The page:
New Delhi: India’s hunger problem is “serious” and the country has tanked on the Global Hunger Index, with a poor rank of 100 among 119 nations.
The Global Hunger Index published on Thursday, co-authored by International Food Policy Research Institute (IFPRI), comes close on the heels of a WHO study published in The Lancet that has said India has the highest number of moderate to severely underweight children in the world.
The two back-to-back studies again highlight the dismal condition of children in India, where about one-fifth or 21% of the children under five are underweight and malnourished.
According to the report, these figures of malnourishment, child stunting and child wasting have shown no progress in the last 25 years.
In a statement, IFPRI’s South Asia Director PK Joshi has put the blame on “drought and structural deficiencies”.
The Global Hunger Index ranks countries as moderate, serious, alarming and extremely alarming in terms of their hunger problems. The higher the rank, the worse the news.
In 2016, India ranked 97 out of 118. However, other south Asian countries like Sri Lanka and Bangladesh have outperformed India this year. North Korea, which had ranked right below India last year has also moved up the ladder this time with a rank of 93.
Pakistan and the war-ravaged Afghanistan are still far behind us.
India’s poor score of 31.4, worse than last year’s 28.5, is a serious cause of concern. The Index notes, “Given that three-quarters of South Asia’s population resides in India, the situation in that country strongly influences South Asia’s regional score.”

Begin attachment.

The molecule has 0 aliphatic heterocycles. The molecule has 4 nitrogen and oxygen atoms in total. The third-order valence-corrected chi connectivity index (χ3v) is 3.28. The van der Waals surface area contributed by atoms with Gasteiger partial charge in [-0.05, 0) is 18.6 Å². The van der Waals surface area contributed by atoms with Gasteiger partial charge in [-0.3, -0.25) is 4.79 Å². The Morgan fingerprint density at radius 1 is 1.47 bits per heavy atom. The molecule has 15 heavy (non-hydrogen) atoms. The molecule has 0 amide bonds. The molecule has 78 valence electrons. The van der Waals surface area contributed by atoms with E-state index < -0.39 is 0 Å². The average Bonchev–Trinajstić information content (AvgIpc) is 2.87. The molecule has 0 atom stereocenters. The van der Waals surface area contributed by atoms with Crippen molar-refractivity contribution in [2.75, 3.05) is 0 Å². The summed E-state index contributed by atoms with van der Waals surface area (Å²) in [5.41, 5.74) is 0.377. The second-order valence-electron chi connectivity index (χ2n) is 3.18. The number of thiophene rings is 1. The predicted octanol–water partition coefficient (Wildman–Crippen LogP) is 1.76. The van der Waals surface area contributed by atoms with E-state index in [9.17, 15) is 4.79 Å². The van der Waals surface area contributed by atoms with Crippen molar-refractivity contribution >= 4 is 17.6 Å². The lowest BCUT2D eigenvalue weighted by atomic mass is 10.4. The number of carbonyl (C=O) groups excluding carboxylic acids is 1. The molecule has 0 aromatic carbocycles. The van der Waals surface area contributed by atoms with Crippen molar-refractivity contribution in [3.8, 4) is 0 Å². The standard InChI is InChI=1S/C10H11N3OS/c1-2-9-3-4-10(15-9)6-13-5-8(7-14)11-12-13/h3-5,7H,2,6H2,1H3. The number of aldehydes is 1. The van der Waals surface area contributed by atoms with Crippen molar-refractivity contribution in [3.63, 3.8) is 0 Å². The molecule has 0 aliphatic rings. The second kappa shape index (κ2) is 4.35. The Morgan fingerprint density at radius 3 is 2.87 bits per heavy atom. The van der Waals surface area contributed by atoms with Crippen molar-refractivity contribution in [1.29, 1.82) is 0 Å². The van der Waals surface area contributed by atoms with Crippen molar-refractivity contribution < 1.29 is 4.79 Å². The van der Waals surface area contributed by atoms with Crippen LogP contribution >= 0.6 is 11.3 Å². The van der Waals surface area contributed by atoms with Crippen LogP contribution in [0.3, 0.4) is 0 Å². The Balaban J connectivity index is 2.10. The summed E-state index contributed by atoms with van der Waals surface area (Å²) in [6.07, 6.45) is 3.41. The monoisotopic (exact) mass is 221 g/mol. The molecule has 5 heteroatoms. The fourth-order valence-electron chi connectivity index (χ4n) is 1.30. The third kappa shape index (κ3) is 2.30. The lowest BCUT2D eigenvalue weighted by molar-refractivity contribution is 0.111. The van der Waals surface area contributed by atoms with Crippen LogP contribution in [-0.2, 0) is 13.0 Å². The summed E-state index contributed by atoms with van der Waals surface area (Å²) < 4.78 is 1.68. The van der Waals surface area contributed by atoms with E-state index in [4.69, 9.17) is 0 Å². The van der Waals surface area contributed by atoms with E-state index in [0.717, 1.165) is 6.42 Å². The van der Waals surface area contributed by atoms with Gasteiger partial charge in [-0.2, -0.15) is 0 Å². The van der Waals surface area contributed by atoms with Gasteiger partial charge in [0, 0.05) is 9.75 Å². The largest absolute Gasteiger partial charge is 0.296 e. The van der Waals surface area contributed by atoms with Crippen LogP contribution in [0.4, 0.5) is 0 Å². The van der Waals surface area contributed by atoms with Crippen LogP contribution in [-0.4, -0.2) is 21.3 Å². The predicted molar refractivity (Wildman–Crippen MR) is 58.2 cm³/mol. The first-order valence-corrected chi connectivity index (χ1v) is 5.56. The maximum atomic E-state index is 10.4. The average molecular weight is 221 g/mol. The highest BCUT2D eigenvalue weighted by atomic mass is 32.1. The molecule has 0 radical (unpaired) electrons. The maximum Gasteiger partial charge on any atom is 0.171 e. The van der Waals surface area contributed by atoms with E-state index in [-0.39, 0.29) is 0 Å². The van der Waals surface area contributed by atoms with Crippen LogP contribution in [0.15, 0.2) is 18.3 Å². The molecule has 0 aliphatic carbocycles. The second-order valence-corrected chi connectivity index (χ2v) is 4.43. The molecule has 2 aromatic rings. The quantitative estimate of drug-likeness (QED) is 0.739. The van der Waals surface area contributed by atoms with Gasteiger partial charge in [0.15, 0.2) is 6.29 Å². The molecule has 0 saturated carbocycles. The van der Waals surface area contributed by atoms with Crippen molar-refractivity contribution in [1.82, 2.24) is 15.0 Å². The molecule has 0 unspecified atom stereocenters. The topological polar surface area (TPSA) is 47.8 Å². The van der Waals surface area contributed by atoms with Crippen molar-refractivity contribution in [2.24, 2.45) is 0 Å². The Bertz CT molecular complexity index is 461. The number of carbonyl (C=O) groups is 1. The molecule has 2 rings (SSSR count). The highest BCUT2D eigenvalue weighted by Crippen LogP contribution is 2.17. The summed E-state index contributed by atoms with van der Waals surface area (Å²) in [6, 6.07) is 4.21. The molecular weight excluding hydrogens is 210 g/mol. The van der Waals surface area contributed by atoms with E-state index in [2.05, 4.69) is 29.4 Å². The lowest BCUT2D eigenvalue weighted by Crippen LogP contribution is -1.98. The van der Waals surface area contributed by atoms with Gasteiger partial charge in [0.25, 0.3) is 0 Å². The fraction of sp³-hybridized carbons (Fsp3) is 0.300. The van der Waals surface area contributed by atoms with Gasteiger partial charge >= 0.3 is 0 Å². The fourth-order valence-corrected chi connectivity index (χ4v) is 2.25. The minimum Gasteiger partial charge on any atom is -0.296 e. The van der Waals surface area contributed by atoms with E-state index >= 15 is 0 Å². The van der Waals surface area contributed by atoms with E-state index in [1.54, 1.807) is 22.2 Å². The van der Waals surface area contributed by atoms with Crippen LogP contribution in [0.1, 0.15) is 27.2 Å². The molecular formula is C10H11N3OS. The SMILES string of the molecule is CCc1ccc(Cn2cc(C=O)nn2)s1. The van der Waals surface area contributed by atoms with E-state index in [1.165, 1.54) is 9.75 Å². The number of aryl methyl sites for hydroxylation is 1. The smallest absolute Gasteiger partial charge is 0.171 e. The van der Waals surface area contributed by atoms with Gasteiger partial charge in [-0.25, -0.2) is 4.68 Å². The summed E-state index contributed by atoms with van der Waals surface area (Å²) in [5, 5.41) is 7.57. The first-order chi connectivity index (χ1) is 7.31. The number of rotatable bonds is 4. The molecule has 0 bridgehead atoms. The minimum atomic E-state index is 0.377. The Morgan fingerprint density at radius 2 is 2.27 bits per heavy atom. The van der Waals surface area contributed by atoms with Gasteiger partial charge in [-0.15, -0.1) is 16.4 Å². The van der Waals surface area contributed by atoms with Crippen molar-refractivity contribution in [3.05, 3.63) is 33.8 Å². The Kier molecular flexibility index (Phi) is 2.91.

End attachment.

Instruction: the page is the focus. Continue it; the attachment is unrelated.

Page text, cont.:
It also endangers the Sustainable Development Goal of achieving zero hunger by 2030.
South Asia became the worst performing region in the world, with an average score of 30.9, followed by Africa, south of the Sahara scoring 29.4. Africa still fares better as many African nations are dotting the ‘alarming’ category, and the Central African Republic (CAR) occupying the ‘extremely alarming’ category.
One fifth of India’s children under five are wasting with weight very less than what is required with their height. One-third of the population or 38.4 percent are stunted, short for their age.
India’s wasting figures as compared to those of Djibouti, Sri Lanka and South Sudan, the report says, have made no progress in 25 years. In Asia, the lowest levels of hunger were in China, Fiji, Malaysia, Thailand and Mongolia.
However, India has made some progress with two national programmes, says the report. The Integrated Child Development Services (ICDS) and the National Health Mission (NHM), though are yet to reach an adequate coverage, have made substantial impact.
Though India has an action plan in place to rid the country of undernourishment by 2022, the Index came up with three points of concern.
The timely introduction of complementary food that weans a child away from exclusive breastfeeding dropped to 42.7 percent in 2016 from 52.7 percent in 2006.
In 2016, only 9.6 percent of children in the 6-23 months age bracket received an adequate diet with only 48.4 percent households having access to better sanitation facilities.